A video released by Islamic State militants shows the killing of American journalist Steven Sotloff on Sept. 2, 2014. The Arabic text reads, "Now is the time for my message." / Islamic State via AP
David Cawthorne Haines, the hostage reportedly beheaded Saturday by the Islamic State, worked for non-profit aid groups and may have run a company based in Croatia.
The Islamic State released video it claims shows the beheading of Haines that appears to be intended as a threat to countries supporting military action in the Middle East, according to news reports.
In a video that was obtained and posted online Sept. 2 by the SITE Intelligence Group, a hooded man was shown beheading American journalist Steven Sotloff and warning that Haines will be next.
"We have seen a video that purports to be the murder of U.S. citizen Steven Sotloff by the Islamic State of Iraq and the Levant (ISIL)," said Bernadette Meehan, a National Security Council spokeswoman, in a statement. "The intelligence community is working as quickly as possible to determine its authenticity. If genuine, we are appalled by the brutal murder of an innocent American journalist and we express our deepest condolences to his family and friends."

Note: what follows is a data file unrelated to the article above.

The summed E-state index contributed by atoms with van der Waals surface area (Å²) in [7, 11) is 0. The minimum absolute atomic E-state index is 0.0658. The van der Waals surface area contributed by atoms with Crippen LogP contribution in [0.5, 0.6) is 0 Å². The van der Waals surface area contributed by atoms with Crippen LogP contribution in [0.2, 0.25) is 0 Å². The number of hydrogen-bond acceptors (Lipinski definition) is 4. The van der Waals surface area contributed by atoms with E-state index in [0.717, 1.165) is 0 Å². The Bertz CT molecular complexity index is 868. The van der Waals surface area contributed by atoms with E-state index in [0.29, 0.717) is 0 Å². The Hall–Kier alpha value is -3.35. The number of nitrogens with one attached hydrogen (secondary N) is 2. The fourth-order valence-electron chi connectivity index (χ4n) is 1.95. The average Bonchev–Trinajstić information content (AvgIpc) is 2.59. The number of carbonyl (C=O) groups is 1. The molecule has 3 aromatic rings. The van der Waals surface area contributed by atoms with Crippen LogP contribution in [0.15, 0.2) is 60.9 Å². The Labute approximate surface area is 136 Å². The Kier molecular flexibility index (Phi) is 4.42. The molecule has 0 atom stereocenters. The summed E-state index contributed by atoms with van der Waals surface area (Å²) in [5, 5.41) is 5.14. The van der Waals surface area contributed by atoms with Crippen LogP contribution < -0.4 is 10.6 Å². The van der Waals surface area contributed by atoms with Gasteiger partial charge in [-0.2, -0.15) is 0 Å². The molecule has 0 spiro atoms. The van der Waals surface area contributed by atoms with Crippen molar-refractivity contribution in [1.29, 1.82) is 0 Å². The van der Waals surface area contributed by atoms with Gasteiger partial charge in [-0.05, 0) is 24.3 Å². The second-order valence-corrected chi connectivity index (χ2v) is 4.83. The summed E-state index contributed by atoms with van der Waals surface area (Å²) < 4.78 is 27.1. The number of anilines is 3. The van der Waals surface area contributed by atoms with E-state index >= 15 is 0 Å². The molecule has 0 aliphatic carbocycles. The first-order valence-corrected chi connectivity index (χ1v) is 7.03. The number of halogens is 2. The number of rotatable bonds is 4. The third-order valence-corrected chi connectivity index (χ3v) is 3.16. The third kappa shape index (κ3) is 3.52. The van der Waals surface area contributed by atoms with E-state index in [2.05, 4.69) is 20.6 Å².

Tiffany Easthom, a spokeswoman for Nonviolent Peaceforce, a civilian peacekeeping group based in Belgium, said Haines had done some security work for the organization for about six months in South Sudan 2012 and was working for another organization, France-based ACTED, when he was kidnapped last year in Syria.
NBC News first reported about Haines' involvement with Nonviolent Peaceforce.
"We feel awful for him," Easthom said. "He was a hard-working guy."
Haines has left very little digital footprint until Tuesday. According to business research firm Hoover's, one David Cawthorne Haines runs Astraea, a restaurant supplier company from Croatia.
Easthom said she recalls Haines talking about running a company in Croatia, though she couldn't recall the type of business.
A woman with the same last name as Haines is listed as an Astraea executive in Hoover's report. She declined to comment when reached by NBC News. "Thank you for understanding," she said.
Read the original story: British hostage held by IS worked for aid groups